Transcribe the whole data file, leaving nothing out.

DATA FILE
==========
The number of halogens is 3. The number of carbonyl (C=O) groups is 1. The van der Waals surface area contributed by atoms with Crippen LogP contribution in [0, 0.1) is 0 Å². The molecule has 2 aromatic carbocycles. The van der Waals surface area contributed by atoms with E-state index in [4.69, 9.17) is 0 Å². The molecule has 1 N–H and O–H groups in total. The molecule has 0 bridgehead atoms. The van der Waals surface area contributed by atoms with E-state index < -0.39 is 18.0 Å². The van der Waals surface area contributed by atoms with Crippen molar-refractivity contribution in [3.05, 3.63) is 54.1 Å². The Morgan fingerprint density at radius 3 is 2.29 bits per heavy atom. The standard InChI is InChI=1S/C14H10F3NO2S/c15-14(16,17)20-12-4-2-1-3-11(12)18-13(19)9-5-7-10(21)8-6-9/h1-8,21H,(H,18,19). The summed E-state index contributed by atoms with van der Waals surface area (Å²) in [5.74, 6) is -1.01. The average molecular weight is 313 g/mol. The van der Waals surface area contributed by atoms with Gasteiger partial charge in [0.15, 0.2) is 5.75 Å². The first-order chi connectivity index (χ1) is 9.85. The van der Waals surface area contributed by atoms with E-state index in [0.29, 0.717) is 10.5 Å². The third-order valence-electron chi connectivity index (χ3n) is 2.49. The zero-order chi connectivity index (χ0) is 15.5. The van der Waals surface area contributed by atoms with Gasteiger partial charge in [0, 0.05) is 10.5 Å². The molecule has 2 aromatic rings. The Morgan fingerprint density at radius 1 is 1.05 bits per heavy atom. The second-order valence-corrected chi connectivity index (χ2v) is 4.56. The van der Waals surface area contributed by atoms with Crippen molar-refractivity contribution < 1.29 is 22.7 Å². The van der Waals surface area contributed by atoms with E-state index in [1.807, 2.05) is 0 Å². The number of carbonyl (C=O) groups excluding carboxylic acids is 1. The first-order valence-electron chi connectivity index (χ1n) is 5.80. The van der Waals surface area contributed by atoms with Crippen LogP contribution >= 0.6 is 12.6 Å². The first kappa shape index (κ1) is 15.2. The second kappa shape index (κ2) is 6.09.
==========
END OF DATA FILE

The number of halogens is 3. The number of carbonyl (C=O) groups is 1. The van der Waals surface area contributed by atoms with Crippen LogP contribution in [0, 0.1) is 0 Å². The molecule has 2 aromatic carbocycles. The van der Waals surface area contributed by atoms with E-state index in [4.69, 9.17) is 0 Å². The molecule has 1 N–H and O–H groups in total. The molecule has 0 bridgehead atoms. The van der Waals surface area contributed by atoms with E-state index < -0.39 is 18.0 Å². The van der Waals surface area contributed by atoms with Crippen molar-refractivity contribution in [3.05, 3.63) is 54.1 Å². The Morgan fingerprint density at radius 3 is 2.29 bits per heavy atom. The standard InChI is InChI=1S/C14H10F3NO2S/c15-14(16,17)20-12-4-2-1-3-11(12)18-13(19)9-5-7-10(21)8-6-9/h1-8,21H,(H,18,19). The summed E-state index contributed by atoms with van der Waals surface area (Å²) in [5.74, 6) is -1.01. The average molecular weight is 313 g/mol. The van der Waals surface area contributed by atoms with Gasteiger partial charge in [0.15, 0.2) is 5.75 Å². The first-order chi connectivity index (χ1) is 9.85. The van der Waals surface area contributed by atoms with E-state index in [0.29, 0.717) is 10.5 Å². The third-order valence-electron chi connectivity index (χ3n) is 2.49. The zero-order chi connectivity index (χ0) is 15.5. The van der Waals surface area contributed by atoms with Gasteiger partial charge in [0, 0.05) is 10.5 Å². The molecule has 2 aromatic rings. The Morgan fingerprint density at radius 1 is 1.05 bits per heavy atom. The second-order valence-corrected chi connectivity index (χ2v) is 4.56. The van der Waals surface area contributed by atoms with Crippen molar-refractivity contribution < 1.29 is 22.7 Å². The van der Waals surface area contributed by atoms with E-state index in [1.807, 2.05) is 0 Å². The number of carbonyl (C=O) groups excluding carboxylic acids is 1. The first-order valence-electron chi connectivity index (χ1n) is 5.80. The van der Waals surface area contributed by atoms with Crippen LogP contribution >= 0.6 is 12.6 Å². The first kappa shape index (κ1) is 15.2. The second kappa shape index (κ2) is 6.09.